Read Genesis 13
Abram and Lot separate; Abram moves to Hebron, and builds an altar; Lot rescued; Melchizedek blesses Abram; Covenant of God with Abram.
The testing of Abram's faith began after he and Lot left Ur of the Chaldees in obedience to the call of God to journey more than 500 miles to the promised land (Gen. 11:31; 12:4). Upon arrival, he discovered there was a famine so they went into Egypt (12:10-20). Returning from Egypt they traveled south near Sodom where the pastureland was best. Abram and Lot both had large flocks. Soon there was a strife (quarreling) between the herdmen of Abram's cattle and . . . of Lot's cattle (13:7). Abram could have taken the best for himself since he was older than his nephew, as well as being the spiritual leader of his family. Instead, he graciously said to Lot: Let there be no strife . . . for we be (are) brethren. Is not the whole land before thee? separate thyself . . . from me: if thou wilt take the left . . . then I will go to the right (13:8-9). Lot selfishly took advantage of Abram and greedily chose the whole land — all the well-watered plain near Sodom.
It was after this experience that Abram received a promise from the Lord that He would make Abram's seed (descendants) as numerous as the dust of the earth (13:16). Abram went farther northwest to live in the plain of Mamre . . . in Hebron, and built there an altar unto the LORD (13:18). Lot decided to ignore his spiritual need to be in fellowship with Abram. Instead, he compromised and made friends with the people of Sodom, who were wicked and sinners before the LORD exceedingly (13:10-13).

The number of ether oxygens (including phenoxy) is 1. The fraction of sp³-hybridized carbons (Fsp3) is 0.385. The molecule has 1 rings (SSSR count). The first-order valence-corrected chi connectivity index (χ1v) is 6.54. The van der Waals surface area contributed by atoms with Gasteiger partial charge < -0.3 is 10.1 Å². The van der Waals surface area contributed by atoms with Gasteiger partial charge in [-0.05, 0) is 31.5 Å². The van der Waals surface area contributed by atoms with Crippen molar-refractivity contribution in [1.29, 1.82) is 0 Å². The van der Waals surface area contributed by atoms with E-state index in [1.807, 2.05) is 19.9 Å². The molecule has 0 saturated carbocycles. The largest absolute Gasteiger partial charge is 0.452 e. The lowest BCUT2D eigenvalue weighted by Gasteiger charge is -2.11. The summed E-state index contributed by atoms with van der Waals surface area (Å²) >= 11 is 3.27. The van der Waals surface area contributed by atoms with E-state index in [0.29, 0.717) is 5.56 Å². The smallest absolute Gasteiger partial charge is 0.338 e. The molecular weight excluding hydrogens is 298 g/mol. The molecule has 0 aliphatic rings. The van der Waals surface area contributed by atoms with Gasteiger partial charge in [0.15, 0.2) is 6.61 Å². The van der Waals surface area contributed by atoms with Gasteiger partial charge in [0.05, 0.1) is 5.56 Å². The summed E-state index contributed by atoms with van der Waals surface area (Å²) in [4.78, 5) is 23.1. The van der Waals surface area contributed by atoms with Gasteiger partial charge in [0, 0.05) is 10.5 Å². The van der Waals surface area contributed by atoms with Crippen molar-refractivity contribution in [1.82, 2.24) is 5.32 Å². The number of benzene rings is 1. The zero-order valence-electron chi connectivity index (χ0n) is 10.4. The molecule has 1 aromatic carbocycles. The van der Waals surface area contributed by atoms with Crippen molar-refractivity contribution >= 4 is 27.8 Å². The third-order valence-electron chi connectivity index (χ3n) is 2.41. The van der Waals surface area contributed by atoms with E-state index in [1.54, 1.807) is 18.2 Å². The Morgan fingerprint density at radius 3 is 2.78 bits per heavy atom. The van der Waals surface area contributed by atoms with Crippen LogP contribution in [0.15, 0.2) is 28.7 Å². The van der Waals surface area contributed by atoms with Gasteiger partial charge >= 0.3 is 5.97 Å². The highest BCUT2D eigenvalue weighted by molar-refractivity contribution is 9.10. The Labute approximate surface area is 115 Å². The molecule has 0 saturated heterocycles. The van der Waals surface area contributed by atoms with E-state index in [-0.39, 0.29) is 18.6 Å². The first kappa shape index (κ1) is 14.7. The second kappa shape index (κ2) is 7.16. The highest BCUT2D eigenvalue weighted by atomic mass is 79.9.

Lot was typical of many Christians today who deplore our wicked society but still make decisions based on personal material advantages. Only a few listen seriously to their Savior, who said: No servant can serve two masters (Luke 16:13). When determining where we live or where we work, our first consideration should be: “Where can I best serve the Lord?”
Before his conversion, the Apostle Paul was a prominent Pharisee. But after he trusted Christ as Savior, notice what he wrote concerning his career choice: What things were gain to me, those I counted loss for Christ. Yea doubtless, and I count all things but loss for the excellency of the knowledge of Christ Jesus my Lord: for whom I have suffered the loss of all things, and do count them but dung, that I may win Christ (Phil. 3:7-8). It is no surprise that God could use him to write most of the New Testament.
Paul's choice was similar to that of Joshua whom God chose to lead His people into the promised land and who proclaimed: Fear the LORD, and serve Him in sincerity. . . . choose you this day whom ye will serve . . . as for me and my house, we will serve the LORD (Joshua 24:14-15).
Thought for Today:
I press toward the mark for the prize of the high calling of God in Christ Jesus (Phil. 3:14).
By the high priest, Melchizedek (Gen. 14:18-20; Heb. 4:15-16; 5:5-10; 7:1-4). Today Christ is our High Priest who is interceding in prayer for us and who alone is deserving of our gifts and service to Him.
13:6 bear, support; 13:12 toward, near; 14:11 victuals, provisions, food; 14:13 confederate, allies; 14:17 dale, valley; 15:4 shall come forth out of thine own bowels, is your own flesh and blood.
Prayer Suggestion: Pray the Lord of the harvest to send workers to harvest for Him (Matt. 9:38).
Optional Reading: Matthew 5
Memory Verse for the Week: John 3:14